Rosette is the most destructive virus disease of groundnut in sub-Saharan Africa. It is caused by a complex of three agents, namely groundnut rosette assistor virus, groundnut rosette virus and its satellite RNA. The disease appears to be indigenous to Africa as it has not been recorded elsewhere. Thus rosette represents a new-encounter situation as the disease is thought to have spread to the introduced groundnut from indigenous host plants. Rosette has been known since 1907 and much information has been obtained on the main features of the disease, viz. its biology, transmission, viral aetiology and diagnosis, and the impact of chemical control of the aphid vector, cultural practices and virus-resistant varieties on disease management. However, there are still many gaps in the available knowledge, especially the reasons for the large and unpredictable fluctuations in the incidence and severity of rosette disease throughout sub-Saharan Africa. Three unresolved issues of particular importance concern the nature of the primary source(s) of inoculum, the means of survival of virus and vector during unfavourable periods, and the distances over which the aphid vector can disperse and disseminate virus. Now that the aetiology of the disease is understood and diagnostic tools have been developed, the time is opportune for new initiatives in understanding the ecology and epidemiology of rosette. Substantial progress can be made by developing a co-ordinated multi-disciplinary research programme and making full use of the latest techniques, approaches and experience gained elsewhere with other insect-borne viruses. This information would help to explain the sporadic disease epidemics that cause serious crop losses and sometimes total crop failure, and would also facilitate the development of disease forecasting methods and sustainable integrated disease management strategies.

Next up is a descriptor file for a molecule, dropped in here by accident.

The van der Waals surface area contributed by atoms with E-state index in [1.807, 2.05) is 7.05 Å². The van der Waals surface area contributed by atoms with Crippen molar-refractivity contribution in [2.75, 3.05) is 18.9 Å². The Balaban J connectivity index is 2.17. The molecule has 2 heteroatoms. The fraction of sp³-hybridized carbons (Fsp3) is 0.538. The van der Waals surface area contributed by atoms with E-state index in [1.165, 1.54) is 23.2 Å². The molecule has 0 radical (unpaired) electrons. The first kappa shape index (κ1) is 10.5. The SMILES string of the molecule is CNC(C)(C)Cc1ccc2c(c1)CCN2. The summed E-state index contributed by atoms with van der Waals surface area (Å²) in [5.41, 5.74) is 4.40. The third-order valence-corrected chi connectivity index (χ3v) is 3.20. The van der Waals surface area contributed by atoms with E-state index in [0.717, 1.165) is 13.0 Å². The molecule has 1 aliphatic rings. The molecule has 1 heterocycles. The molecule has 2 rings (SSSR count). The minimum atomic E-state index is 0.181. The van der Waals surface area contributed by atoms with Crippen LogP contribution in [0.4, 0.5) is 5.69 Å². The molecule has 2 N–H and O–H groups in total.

Naidu, R.A.; Bottenberg, H.; Subrahmanyam, P.; Kimmins, F.M.; Robinson, D.J.; Thresh, J.M. Epidemiology of groundnut rosette virus disease: current status and future research needs. Annals of Applied Biology (1998) 132 (3) 525-548. [DOI: 10.1111/j.1744-7348.1998.tb05227.x]